Mixed success for Farming Equipment and Technology Fund bids

Farmers in England are being notified by Defra of the success or failure of their grant applications for the Farming Equipment and Technology Fund (FETF).

The Rural Payments Agency (RPA) started sending out letters informing farmers of their decision this week.

In total, Defra received 5,624 applications for round one of the FETF, of which 4,376 were accepted. A further 254 applications are undergoing further analysis, of which nine have been withdrawn and the remainder declined. The total budget available for round one was £21m.

See also: Farming Investment Fund grants – what’s on offer?

The FEFT is a competitive scheme that allows farmers, foresters and contractors to apply for small productivity grants to improve productivity and enhance the environment.

The scheme launched on 16 November encouraging farmers to apply for standard grant contributions from a list of 120 items of equipment. The minimum grant contribution is £2,000 and the maximum is £25,000. Round one of the scheme closed for applications on 7 January.

Wiltshire farmer David Lewis, who has a mixed farm just outside Swindon, applied for a hoe, solar battery energiser and a rotating cow cattle brush as part of a total claim of £21,553.

Substitute chemicals

He planned to use the hoe as a substitute to using chemicals to control weeds on his maize fields, which are directly adjacent to the River Thames. 

But he was informed by the RPA on Thursday (17 February) that his application had been unsuccessful.

Mr Lewis’s agent, Anthony Wright, director of AJW Land & Development, based in Malmesbury, Wiltshire, said the rejection was “extremely frustrating” for his client.

Mr Wright said: “Apparently, Mr Lewis was not scored highly enough, but has been given no explanation. He had been successful the previous year for a new cattle crush.

“I’m very surprised about the rejection given he farms more than 1,000 acres along the River Thames which floods his fields nearly every year.”  

Mr Wright said it took three hours to complete the application for which he will invoice Mr Lewis for his time and effort. He said he was aware of other farmers having been rejected.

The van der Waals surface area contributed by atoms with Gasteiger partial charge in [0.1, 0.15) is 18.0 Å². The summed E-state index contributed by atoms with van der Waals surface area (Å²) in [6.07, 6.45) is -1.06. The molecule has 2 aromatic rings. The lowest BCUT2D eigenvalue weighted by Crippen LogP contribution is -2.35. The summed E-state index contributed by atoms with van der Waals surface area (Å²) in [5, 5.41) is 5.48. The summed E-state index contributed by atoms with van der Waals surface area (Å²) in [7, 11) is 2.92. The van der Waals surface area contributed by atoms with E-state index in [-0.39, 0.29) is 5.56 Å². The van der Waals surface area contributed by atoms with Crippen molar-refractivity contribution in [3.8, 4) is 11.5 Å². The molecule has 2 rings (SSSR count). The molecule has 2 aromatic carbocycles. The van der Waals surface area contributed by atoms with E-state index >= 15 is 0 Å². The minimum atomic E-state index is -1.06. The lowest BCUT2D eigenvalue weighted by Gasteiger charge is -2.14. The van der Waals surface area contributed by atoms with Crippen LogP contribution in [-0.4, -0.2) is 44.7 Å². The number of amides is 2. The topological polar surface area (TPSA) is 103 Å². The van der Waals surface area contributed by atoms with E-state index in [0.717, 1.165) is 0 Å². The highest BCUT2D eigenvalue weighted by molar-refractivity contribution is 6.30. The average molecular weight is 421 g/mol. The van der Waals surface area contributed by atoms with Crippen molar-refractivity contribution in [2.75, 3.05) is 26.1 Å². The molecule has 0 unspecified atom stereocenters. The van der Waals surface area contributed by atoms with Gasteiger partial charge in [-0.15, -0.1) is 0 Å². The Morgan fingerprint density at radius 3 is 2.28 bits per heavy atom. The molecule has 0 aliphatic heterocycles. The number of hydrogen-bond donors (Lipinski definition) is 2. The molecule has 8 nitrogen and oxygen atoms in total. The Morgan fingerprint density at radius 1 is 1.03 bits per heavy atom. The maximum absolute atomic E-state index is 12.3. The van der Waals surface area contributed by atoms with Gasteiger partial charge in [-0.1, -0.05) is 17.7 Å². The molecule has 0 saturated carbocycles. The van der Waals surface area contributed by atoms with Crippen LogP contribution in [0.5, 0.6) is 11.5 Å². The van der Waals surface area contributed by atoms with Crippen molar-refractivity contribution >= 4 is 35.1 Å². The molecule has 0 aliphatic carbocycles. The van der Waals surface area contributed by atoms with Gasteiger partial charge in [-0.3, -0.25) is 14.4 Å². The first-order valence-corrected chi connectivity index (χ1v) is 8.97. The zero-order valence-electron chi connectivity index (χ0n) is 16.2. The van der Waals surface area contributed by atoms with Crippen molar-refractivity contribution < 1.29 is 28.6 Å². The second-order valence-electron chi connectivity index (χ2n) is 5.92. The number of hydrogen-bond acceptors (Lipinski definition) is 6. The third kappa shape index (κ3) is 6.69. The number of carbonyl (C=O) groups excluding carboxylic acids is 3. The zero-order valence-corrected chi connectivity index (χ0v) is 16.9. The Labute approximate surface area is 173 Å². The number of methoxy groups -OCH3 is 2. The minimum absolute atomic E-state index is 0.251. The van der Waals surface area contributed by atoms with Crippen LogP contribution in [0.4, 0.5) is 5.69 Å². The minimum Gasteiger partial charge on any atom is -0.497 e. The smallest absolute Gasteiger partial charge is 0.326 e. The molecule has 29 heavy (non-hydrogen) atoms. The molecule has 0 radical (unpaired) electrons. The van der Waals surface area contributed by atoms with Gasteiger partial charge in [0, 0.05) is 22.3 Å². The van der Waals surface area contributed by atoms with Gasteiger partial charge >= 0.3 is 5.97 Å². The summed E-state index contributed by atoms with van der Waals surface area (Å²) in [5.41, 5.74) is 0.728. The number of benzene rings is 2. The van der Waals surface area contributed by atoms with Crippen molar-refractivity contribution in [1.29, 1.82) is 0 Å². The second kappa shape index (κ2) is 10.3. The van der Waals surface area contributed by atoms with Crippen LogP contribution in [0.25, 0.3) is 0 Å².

“If this becomes a common theme, farmers and landowners will not bother applying for these grants as they cannot plan for the future,” Mr Wright added.

Net zero targets

Mr Lewis’s wife, Liz Webster, who is also the founder of farm lobby Save British Farming, said without the grant they were likely to continue using chemicals which is contrary to the new Agricultural Act and the government’s ambition of net zero targets, improved water and soil quality and enhanced animal welfare.   

“We are supposed to be driving towards net zero and using fewer chemicals. There should be enough money for everyone to make these changes,” said Ms Webster.

“We have gone to a direct drill and we were really excited about getting a mechanical hoe. We felt we had ticked all the boxes and it came back as ‘no’. It’s very disappointing.”

The rejection letter encourages Mr Lewis to apply again for a second round of funding, which is expected to be launched later this year.

Applications accepted

Ed Hutley, a farm consultant at Ceres Rural, who also farms in his own right in Essex, said applications by around 12 of his clients had been accepted. But he was still waiting to hear if his own had been successful.

“I was quite concerned that with so many applications, quite a few people would be disappointed. But I have had only one rejection,” he said. 

“I had an application for a farmer in Kent who submitted a dozen items and has received just over £17,000 in grant funding. He is delighted.” 

Lincolnshire livestock farmer Richard Tagg, based in Candlesby, also revealed on Twitter that his application for grant funding towards precision farming equipment had been successful.

“Let’s hope tech like this will soon start to earn its keep and help us to reduce inputs and increase productivity, better for the environment and our bottom line,” he tweeted.

An NFU spokesman said: “We are aware that the Farming Equipment and Technology Fund is popular with our members and there is a possibility that some farmers may be disappointed due to the fact that it is a competitive scheme.”

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